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Market selloff: What’s really to blame?

Monday's global market rout, set to continue throughout the U.S. trading day, has caused consternation and panic, with sharp falls across almost all asset classes.

So where has this come from and what has sparked it? CNBC breaks down some of the most important factors.

Global economic problems

Increasingly loud signals that Chinese growth is slowing down might be the trigger – as you can see from the sharp falls in the benchmark Shanghai Composite index in recent days. It closed down 8.5 percent at a five-month low of 3,210.8 on Monday.

However, China is far from the only market to disappoint. Major high-income economies like the U.S. and U.K. have also reported tepid growth figures and some of the major emerging market economies, such as Brazil, are much worse off. The official survey by the Brazilian central bank now sees the economy shrinking in 2016 as well as 2015.

Currency wars

After the high-profile devaluation of the yuan earlier this month, China may be blamed as the ringleader in the currency wars, where countries compete to push their currencies lower in order to boost exports.

Read MoreCurrency wars: Who's next to pull the trigger?

However, China is arguably a follower rather than a leader, with other countries, including Japan, Russia and Brazil, beginning the process some time before.

Central banks

The re-fueling of debt-backed assets, which has prompted many of the recent margin calls, occurred after the biggest mass of asset-buying or "quantitative easing" programs ever enacted by central banks.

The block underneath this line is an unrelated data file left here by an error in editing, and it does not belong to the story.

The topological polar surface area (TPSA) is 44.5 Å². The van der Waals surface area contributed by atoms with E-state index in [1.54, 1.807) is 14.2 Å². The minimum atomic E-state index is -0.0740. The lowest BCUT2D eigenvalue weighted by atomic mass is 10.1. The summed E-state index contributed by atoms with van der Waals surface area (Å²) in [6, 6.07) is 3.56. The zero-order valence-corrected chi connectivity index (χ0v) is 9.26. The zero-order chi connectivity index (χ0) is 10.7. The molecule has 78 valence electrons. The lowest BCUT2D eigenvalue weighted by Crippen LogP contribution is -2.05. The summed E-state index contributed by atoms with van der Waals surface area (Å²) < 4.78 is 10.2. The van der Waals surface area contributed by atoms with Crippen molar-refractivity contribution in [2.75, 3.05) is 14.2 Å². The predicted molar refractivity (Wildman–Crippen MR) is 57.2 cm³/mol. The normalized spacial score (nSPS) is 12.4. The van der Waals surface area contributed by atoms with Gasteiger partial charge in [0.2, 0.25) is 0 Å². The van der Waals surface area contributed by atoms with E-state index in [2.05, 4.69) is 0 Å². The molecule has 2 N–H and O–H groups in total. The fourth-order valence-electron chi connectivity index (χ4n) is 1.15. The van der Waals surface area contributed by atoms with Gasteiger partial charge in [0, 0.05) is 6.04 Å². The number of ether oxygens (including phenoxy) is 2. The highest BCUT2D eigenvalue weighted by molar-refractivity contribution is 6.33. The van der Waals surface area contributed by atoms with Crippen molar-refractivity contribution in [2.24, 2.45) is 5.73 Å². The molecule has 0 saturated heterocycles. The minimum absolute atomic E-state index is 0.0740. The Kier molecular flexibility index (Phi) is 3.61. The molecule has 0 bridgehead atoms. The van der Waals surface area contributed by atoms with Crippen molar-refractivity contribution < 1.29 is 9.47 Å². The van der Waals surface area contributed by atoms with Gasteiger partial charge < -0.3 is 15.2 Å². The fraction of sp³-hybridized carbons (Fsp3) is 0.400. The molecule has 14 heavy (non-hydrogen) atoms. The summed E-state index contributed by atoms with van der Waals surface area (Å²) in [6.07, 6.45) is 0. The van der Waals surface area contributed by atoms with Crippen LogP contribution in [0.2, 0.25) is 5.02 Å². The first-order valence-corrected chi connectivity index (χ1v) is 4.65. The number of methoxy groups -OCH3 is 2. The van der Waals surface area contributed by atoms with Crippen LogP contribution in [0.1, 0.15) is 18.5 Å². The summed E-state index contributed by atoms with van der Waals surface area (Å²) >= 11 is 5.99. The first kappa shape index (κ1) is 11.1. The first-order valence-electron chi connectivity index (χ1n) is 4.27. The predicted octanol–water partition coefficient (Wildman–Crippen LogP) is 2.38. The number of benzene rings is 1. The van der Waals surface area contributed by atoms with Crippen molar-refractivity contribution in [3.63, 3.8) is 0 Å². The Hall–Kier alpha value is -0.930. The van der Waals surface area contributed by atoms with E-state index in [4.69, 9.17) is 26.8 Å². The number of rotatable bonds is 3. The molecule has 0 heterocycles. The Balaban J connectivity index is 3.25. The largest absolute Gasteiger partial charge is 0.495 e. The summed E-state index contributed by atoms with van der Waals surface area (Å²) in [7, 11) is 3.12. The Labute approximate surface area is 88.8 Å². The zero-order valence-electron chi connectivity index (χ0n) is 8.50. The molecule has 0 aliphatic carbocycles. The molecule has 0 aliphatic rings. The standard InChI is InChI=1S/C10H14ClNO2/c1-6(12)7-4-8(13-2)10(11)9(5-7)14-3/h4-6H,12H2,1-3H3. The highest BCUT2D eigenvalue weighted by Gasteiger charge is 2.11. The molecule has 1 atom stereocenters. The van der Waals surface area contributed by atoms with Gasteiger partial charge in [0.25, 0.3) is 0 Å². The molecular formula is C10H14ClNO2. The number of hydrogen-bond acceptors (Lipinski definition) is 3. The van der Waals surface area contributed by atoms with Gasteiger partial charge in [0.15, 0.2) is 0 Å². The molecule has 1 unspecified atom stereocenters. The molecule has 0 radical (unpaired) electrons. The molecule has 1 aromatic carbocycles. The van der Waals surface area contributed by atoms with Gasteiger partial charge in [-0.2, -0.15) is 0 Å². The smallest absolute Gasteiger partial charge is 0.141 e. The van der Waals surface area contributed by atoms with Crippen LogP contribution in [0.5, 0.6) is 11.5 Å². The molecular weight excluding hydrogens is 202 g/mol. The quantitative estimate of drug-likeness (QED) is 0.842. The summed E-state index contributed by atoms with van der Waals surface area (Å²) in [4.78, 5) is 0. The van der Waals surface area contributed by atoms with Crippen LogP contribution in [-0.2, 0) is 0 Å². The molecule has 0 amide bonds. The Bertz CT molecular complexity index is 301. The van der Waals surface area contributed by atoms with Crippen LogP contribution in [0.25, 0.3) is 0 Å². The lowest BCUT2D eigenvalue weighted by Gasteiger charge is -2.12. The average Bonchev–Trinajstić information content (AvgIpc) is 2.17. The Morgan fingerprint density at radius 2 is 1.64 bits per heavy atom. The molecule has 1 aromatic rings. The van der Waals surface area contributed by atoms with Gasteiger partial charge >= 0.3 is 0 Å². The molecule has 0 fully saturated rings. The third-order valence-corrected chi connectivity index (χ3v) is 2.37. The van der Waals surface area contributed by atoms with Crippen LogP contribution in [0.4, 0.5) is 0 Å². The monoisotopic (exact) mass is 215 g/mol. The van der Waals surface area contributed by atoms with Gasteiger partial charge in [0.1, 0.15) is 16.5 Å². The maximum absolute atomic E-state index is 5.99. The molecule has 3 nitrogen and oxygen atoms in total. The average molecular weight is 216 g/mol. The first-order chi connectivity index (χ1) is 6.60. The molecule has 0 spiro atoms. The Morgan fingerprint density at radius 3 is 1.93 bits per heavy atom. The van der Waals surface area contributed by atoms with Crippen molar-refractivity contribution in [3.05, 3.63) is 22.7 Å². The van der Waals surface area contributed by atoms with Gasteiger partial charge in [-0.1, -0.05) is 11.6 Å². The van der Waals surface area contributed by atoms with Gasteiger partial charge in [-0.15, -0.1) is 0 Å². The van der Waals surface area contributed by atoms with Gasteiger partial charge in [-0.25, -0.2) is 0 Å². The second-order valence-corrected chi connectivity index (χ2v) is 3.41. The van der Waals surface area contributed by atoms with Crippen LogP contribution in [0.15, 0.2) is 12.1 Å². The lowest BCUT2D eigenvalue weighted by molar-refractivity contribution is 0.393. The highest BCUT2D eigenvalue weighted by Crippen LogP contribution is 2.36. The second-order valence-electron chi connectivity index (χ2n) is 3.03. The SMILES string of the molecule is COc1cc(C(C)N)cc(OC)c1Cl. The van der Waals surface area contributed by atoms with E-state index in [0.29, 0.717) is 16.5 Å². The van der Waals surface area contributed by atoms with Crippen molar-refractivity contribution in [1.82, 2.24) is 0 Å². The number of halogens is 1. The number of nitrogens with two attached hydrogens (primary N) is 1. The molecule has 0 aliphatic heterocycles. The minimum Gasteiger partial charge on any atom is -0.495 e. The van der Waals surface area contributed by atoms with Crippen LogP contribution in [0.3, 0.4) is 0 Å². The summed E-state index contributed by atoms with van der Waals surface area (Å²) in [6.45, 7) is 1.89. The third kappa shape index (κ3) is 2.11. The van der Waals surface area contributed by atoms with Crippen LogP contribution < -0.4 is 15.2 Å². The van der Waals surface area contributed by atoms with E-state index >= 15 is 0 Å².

When concerns have been expressed about these programs, the central banks have generally maintained that this round of debt-fueled market optimism is different to previous market cycles. Whether this was accurate has yet to be seen.

Traders work on the floor of the New York Stock Exchange.
Brendan McDermid | Reuters
Traders work on the floor of the New York Stock Exchange.

Market correction

This theory suggests there was "froth" in stock market valuations which wasn't really backed up by economic fundamentals – particularly in China. This means that the current selloff is just bringing markets back to more realistic valuation.



August

One factor that could potentially exaggerate the swings in global markets is purely that there are fewer traders in the market and lower volumes than, say, September. That's because August is traditionally a quiet month for trading, with many people on vacation.

On the other hand, trading volume last week was pretty high, with the biggest volume day of the year for some indices. And once everyone is back at their desk, September could be even worse...


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